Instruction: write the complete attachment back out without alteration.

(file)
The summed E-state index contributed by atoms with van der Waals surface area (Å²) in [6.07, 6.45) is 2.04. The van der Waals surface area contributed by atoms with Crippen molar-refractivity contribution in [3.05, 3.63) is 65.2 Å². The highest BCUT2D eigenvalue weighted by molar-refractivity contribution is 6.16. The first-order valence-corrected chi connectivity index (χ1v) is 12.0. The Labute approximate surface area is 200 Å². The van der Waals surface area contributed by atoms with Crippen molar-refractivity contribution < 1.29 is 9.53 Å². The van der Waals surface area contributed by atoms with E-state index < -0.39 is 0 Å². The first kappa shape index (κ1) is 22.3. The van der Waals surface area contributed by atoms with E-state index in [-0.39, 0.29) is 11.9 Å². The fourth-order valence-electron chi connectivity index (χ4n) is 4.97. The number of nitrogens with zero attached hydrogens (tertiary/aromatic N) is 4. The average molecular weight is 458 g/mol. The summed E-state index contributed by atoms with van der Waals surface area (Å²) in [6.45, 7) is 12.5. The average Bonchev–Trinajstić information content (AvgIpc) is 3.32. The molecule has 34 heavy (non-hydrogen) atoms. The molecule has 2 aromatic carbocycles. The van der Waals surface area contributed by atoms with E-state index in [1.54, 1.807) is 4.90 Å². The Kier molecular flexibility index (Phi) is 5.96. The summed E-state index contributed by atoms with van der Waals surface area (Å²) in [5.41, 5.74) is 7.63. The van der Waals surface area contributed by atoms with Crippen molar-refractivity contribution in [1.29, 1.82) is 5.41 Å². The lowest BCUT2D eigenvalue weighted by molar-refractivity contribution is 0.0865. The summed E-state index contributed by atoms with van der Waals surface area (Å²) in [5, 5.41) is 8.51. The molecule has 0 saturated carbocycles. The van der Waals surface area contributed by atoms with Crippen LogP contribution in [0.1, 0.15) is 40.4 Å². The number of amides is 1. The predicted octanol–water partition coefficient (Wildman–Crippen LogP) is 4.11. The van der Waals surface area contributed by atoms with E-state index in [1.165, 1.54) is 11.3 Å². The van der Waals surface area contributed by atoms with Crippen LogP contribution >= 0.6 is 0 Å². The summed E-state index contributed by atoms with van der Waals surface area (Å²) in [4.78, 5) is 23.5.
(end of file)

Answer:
The summed E-state index contributed by atoms with van der Waals surface area (Å²) in [6.07, 6.45) is 2.04. The van der Waals surface area contributed by atoms with Crippen molar-refractivity contribution in [3.05, 3.63) is 65.2 Å². The highest BCUT2D eigenvalue weighted by molar-refractivity contribution is 6.16. The first-order valence-corrected chi connectivity index (χ1v) is 12.0. The Labute approximate surface area is 200 Å². The van der Waals surface area contributed by atoms with Crippen molar-refractivity contribution < 1.29 is 9.53 Å². The van der Waals surface area contributed by atoms with E-state index < -0.39 is 0 Å². The first kappa shape index (κ1) is 22.3. The van der Waals surface area contributed by atoms with E-state index in [-0.39, 0.29) is 11.9 Å². The fourth-order valence-electron chi connectivity index (χ4n) is 4.97. The number of nitrogens with zero attached hydrogens (tertiary/aromatic N) is 4. The average molecular weight is 458 g/mol. The summed E-state index contributed by atoms with van der Waals surface area (Å²) in [6.45, 7) is 12.5. The average Bonchev–Trinajstić information content (AvgIpc) is 3.32. The molecule has 34 heavy (non-hydrogen) atoms. The molecule has 2 aromatic carbocycles. The van der Waals surface area contributed by atoms with E-state index in [1.54, 1.807) is 4.90 Å². The Kier molecular flexibility index (Phi) is 5.96. The summed E-state index contributed by atoms with van der Waals surface area (Å²) in [5.41, 5.74) is 7.63. The van der Waals surface area contributed by atoms with Crippen molar-refractivity contribution in [1.29, 1.82) is 5.41 Å². The lowest BCUT2D eigenvalue weighted by molar-refractivity contribution is 0.0865. The summed E-state index contributed by atoms with van der Waals surface area (Å²) in [5, 5.41) is 8.51. The molecule has 0 saturated carbocycles. The van der Waals surface area contributed by atoms with Crippen LogP contribution in [0.1, 0.15) is 40.4 Å². The number of amides is 1. The predicted octanol–water partition coefficient (Wildman–Crippen LogP) is 4.11. The van der Waals surface area contributed by atoms with E-state index in [1.165, 1.54) is 11.3 Å². The van der Waals surface area contributed by atoms with Crippen LogP contribution >= 0.6 is 0 Å². The summed E-state index contributed by atoms with van der Waals surface area (Å²) in [4.78, 5) is 23.5.